Gender stereotyping may start as young as three months, according to a study of babies' cries from the University of Sussex.
Adults attribute degrees of femininity and masculinity to babies based on the pitch of their cries, as shown by a new study by researchers from the University of Sussex, the University of Lyon/Saint-Etienne and Hunter College City University of New York. The research is published in the journal BMC Psychology.
The study found:
- Adults often wrongly assume babies with higher-pitched cries are female and lower pitched cries are male
- When told the gender of the baby, adults make assumptions about the degree ofmasculinity or femininity of the baby, based on the pitch of the cry
- Adults generally assume that babies with higher-pitched cries are in more intensediscomfort
- Men who are told that a baby is a boy tend to perceive greater discomfort inthe cry of the baby. This is likely to be due to an ingrained stereotype that boy babies should have low-pitched cries. (There was no equivalent finding for women, or for men's perception of baby girls.)
Despite no actual difference in pitch between the voices of girls and boys before puberty, the study found that adults make gender assumptions about babies based on their cries.
Dr David Reby from the Psychology School at the University of Sussex said:
"It is intriguing that gender stereotyping can start as young as three months, with adults attributing degrees of femininity and masculinity to babies solely based on the pitch of their cries. Adults who are told, or already know, that a baby with a high-pitched cry is a boy said they thought he was less masculine than average. And baby girls with low-pitched voices are perceived as less feminine. There is already widespread evidence that gender stereotypes influence parental behaviour but this is the first time we have seen it occur in relation to babies' cries. We now plan to investigate if such stereotypical attributions affect the way babies are treated, and whether parents inadvertently choose different clothes, toys and activities based on the pitch of their babies' cries.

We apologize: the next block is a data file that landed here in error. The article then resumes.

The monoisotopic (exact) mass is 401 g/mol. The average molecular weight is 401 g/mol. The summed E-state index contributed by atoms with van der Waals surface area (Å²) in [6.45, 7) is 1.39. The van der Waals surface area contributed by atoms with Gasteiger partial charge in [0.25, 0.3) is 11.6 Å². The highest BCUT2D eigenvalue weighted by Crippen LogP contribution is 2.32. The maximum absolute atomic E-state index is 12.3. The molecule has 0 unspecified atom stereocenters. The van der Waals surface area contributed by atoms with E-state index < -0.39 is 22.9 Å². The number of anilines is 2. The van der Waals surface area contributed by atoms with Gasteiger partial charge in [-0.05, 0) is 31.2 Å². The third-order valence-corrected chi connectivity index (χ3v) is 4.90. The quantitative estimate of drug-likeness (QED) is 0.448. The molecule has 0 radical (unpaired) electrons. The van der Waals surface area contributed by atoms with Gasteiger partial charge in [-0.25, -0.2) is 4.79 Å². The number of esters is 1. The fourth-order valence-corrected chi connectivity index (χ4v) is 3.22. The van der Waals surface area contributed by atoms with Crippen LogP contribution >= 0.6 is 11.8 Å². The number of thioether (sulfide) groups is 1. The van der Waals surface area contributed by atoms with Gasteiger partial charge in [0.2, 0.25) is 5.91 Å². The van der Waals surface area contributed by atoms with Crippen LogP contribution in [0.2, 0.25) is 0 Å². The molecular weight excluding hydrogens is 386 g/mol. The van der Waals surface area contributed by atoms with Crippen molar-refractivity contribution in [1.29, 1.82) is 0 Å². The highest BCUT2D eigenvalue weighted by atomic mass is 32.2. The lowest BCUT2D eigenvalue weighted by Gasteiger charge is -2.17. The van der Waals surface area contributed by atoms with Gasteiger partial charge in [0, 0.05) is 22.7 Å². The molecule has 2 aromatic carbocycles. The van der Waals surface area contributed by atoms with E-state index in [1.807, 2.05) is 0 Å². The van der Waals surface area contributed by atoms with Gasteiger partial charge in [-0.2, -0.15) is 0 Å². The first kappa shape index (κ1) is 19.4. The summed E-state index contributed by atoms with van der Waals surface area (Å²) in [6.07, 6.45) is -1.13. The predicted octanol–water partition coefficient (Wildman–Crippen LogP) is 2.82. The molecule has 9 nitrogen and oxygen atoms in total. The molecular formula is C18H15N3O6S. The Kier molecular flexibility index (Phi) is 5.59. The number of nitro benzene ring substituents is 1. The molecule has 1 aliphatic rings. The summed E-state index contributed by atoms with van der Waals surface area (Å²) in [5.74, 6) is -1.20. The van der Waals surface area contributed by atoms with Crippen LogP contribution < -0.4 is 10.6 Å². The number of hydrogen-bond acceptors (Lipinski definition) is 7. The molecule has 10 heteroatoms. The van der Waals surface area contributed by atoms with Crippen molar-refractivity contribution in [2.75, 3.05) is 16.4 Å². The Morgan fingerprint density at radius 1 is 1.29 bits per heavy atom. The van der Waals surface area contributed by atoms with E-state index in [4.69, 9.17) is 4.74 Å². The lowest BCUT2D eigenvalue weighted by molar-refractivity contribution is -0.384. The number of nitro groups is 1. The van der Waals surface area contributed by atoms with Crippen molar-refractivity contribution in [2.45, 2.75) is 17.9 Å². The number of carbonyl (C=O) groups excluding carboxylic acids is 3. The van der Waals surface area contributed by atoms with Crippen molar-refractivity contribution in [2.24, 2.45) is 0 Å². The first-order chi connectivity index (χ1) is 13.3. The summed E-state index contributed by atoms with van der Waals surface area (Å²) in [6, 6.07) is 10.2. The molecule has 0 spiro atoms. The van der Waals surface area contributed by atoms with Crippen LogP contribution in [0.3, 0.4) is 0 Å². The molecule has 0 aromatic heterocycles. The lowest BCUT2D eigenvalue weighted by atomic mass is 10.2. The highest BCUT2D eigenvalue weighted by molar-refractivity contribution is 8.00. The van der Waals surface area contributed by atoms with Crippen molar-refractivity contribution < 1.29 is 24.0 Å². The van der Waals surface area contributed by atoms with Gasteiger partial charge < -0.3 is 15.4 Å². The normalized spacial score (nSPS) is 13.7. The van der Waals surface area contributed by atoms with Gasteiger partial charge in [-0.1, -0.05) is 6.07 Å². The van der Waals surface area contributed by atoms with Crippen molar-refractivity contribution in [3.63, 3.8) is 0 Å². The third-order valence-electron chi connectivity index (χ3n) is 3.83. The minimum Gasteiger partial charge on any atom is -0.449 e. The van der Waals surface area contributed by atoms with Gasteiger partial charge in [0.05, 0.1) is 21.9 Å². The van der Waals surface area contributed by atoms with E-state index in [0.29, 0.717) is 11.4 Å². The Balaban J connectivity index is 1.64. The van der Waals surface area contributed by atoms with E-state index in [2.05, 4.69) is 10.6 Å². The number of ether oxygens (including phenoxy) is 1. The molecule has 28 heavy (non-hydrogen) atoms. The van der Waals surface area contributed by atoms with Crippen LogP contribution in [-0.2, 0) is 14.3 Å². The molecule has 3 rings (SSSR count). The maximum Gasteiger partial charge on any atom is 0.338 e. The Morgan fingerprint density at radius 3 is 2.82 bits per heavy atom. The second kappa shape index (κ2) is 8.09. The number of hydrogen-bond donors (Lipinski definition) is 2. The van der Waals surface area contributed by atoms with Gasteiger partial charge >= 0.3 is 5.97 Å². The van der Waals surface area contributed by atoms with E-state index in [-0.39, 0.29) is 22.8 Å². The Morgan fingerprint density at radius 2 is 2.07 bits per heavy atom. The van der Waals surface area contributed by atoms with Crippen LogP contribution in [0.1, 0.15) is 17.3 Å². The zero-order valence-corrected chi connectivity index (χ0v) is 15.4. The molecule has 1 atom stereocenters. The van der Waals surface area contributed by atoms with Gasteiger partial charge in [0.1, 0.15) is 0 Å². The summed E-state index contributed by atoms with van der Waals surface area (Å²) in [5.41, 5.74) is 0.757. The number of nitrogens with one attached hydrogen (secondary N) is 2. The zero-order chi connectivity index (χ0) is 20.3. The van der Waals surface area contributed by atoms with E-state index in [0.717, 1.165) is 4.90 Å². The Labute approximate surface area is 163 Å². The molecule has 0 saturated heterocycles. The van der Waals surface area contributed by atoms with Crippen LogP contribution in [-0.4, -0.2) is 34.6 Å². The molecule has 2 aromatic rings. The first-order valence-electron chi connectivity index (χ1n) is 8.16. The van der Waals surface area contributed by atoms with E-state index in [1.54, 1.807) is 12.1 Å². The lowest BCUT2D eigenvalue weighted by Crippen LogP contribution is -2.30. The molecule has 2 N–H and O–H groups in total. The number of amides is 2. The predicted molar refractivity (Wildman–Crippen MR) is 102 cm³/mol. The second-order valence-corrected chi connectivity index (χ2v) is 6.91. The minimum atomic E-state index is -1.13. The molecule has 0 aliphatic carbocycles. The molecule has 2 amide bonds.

"The finding that men assume that boy babies are in more discomfort than girl babies with the same pitched cry may indicate that this sort of gender stereotyping is more ingrained in men. It may even have direct implications for babies' immediate welfare: if a baby girl is in intense discomfort and her cry is high-pitched, her needs might be more easily overlooked when compared with a boy crying at the same pitch. While such effects are obviously hypothetical, parents and care-givers should be made aware of how these biases can affect how they assess the level of discomfort based on the pitch of the cry alone."
Prof. Nicolas Mathevon, from the University of Lyon/Saint-Etienne & Hunter College CUNY, commented:
"This research shows that we tend to wrongly attribute what we know about adults - that men have lower pitched voices than women - to babies, when in fact the pitch of children's voices does not differ between sexes until puberty. The potential implications for parent-child interactions and for the development of children's gender identity are fascinating and we intend to look into this further."
The researchers recorded the spontaneous cries of 15 boys and 13 girls who were on average four months old. The team also synthetically altered the pitch of the cries while leaving all other features of the cries unchanged to ensure they could isolate the impact of the pitch alone. The participating adults were a mixture of parents and non-parents.
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David Reby et al, Sex stereotypes influence adults' perception of babies' cries, BMC Psychology (2016). DOI: 10.1186/s40359-016-0123-6